Sunday, February 14, 2016


The star attraction at Kaziranaga National Park: The Indian one horned rhino. The park is said to contain about two thirds of the world's population of the rare beast, so many that it's virtually impossible to visit Kaziranga and not see dozens of them

One of the very first places I ever went to in India, all the way back in January 2009, was Kaziranga National Park. By now, as part of University of Delaware study abroad groups, while leading my own trips, or while travelling with members of my family, I've visited the park somewhere in the vicinity of six times. That may sound like overkill, but, believe me, it's not. I've found that my enthusiasm for the place has only grown over time. 

The reason for this is simple: No one safari in Kaziranga is like another. Even if you've visited over and over, there is always the chance of seeing some animal that you've never seen before. And, failing that, as a repeat visitor you might encounter an animal that you've seen countless times behaving in some new way that you've never before observed. By this stage, with six visits to the park I've probably seen half of the world's population of one horned rhinos (maybe that's an exaggeration...though 10-20% is not), but, until my most recent visit I had never had one start to charge my jeep and get warned off by an armed guard brandishing his Lee-Enfield. 

In January, I visited the park with my mom, and, for the first time in years, took a whole new crop of photos. Bear in mind that all of these were taken over the course of a single day, illustrating the incredible density of spectacular animals within the park.

Ghost elephants in the mist. Starting out on a 5 a.m. elephant safari. My mom and I first thought that because of the misty morning we weren't going to be able to see anything. But in the end it turned out that there were so many animals around that not being able to see more than ten feet in front of your face was not that much of an impediment to wildlife viewing

Ghost elephant

One horned rhino trotting along

A line of deer

Our elephant and mahout

Later the same day, my mom and I took a jeep safari to the Eastern Range of the park. While the elephant safaris are in some ways more memorable as experiences, one does tend to see much more on the jeep safaris. We had a naturalist and birding enthusiast friend of mine, Bitupan Kolong, riding with us, and he was able to both point out and name plenty of animals along the way that my mom and I would surely have missed.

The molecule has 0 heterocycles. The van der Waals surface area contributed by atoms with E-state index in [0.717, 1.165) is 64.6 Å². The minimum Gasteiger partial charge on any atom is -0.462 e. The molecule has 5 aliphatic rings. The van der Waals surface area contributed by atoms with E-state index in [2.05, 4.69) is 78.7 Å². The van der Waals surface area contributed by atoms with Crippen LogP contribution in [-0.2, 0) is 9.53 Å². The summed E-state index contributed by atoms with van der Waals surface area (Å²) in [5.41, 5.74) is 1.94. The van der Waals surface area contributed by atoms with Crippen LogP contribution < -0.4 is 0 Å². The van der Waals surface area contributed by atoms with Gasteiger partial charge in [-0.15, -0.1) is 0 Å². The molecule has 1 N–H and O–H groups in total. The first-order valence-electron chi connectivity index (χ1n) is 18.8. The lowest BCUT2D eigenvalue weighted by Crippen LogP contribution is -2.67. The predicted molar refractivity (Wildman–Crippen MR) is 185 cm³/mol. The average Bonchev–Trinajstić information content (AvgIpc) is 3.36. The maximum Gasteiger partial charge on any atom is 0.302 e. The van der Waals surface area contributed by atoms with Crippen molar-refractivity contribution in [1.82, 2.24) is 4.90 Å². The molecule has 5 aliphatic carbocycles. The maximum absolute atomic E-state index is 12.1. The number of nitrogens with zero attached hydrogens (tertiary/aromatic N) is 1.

Stork billed kingfisher, just outside the park. To someone who really knows what they're looking for (which is not me) the avian fauna of the park, especially in winter when migratory birds from all over Asia stop here, is just as noteworthy as the large mammals.

Some variety of eagle

A classic Kaziranga view: A heard of wild elephants

More wild elephants, with a huge water buffalo in the background just for good measure

Mallards....almost exactly like the ones we have back in my home state of Delaware

The Grey Heron in the back there isn't the star of this shot. The relatively mundane seeming Bar-headed geese in the foreground just happen to be some of the world's toughest birds. Migrating to India over the Himalayas, their journey over the loftiest mountain range on Earth takes them higher in altitude than any other bird. Scientific studies have shown them to be able to fly to at least 21,000 feet, while travelling to and from their nests on the Tibetan Plateau

Wild Jungle fowl, ancestor of the chicken

We got an incredible view of this rhino with an egret on its back...

...especially when it decided it didn't like the look of us and started to charge. Our armed escort earned his pay on that safari.

Wild elephant


A male elephant with huge tusks, along with a rhino

One of the unexpected highlights of the jeep safari: A romp of otters (yes, you call a group of otters a romp). They were pretty far away, so it wasn't possible to get that great a photo, but still, this was something I had never seen before

Wild water buffalo. Another one of the unsung success stories of Kaziranga, the park contains something like 60% of the world's wild water buffalo

So, just to sum this post up: Come to Kaziranga.

Special thanks. From left to right: Our armed guard, the driver, my mom, and Bitupan

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